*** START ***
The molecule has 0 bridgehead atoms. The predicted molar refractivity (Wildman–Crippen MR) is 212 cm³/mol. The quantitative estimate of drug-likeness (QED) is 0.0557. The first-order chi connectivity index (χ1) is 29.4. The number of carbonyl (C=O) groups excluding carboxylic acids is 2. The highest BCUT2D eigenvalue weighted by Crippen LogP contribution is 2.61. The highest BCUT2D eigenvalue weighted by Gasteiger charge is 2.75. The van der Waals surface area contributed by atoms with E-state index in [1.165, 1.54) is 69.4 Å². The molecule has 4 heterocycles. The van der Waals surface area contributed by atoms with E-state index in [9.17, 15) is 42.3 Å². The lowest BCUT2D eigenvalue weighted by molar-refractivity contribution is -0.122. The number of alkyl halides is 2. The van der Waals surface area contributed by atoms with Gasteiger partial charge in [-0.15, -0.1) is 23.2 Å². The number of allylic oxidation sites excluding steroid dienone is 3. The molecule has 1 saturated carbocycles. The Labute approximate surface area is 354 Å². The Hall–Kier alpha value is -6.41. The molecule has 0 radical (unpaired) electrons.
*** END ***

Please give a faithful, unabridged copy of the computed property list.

The molecule has 0 bridgehead atoms. The predicted molar refractivity (Wildman–Crippen MR) is 212 cm³/mol. The quantitative estimate of drug-likeness (QED) is 0.0557. The first-order chi connectivity index (χ1) is 29.4. The number of carbonyl (C=O) groups excluding carboxylic acids is 2. The highest BCUT2D eigenvalue weighted by Crippen LogP contribution is 2.61. The highest BCUT2D eigenvalue weighted by Gasteiger charge is 2.75. The van der Waals surface area contributed by atoms with E-state index in [1.165, 1.54) is 69.4 Å². The molecule has 4 heterocycles. The van der Waals surface area contributed by atoms with E-state index in [9.17, 15) is 42.3 Å². The lowest BCUT2D eigenvalue weighted by molar-refractivity contribution is -0.122. The number of alkyl halides is 2. The van der Waals surface area contributed by atoms with Gasteiger partial charge in [-0.15, -0.1) is 23.2 Å². The number of allylic oxidation sites excluding steroid dienone is 3. The molecule has 1 saturated carbocycles. The Labute approximate surface area is 354 Å². The Hall–Kier alpha value is -6.41. The molecule has 0 radical (unpaired) electrons.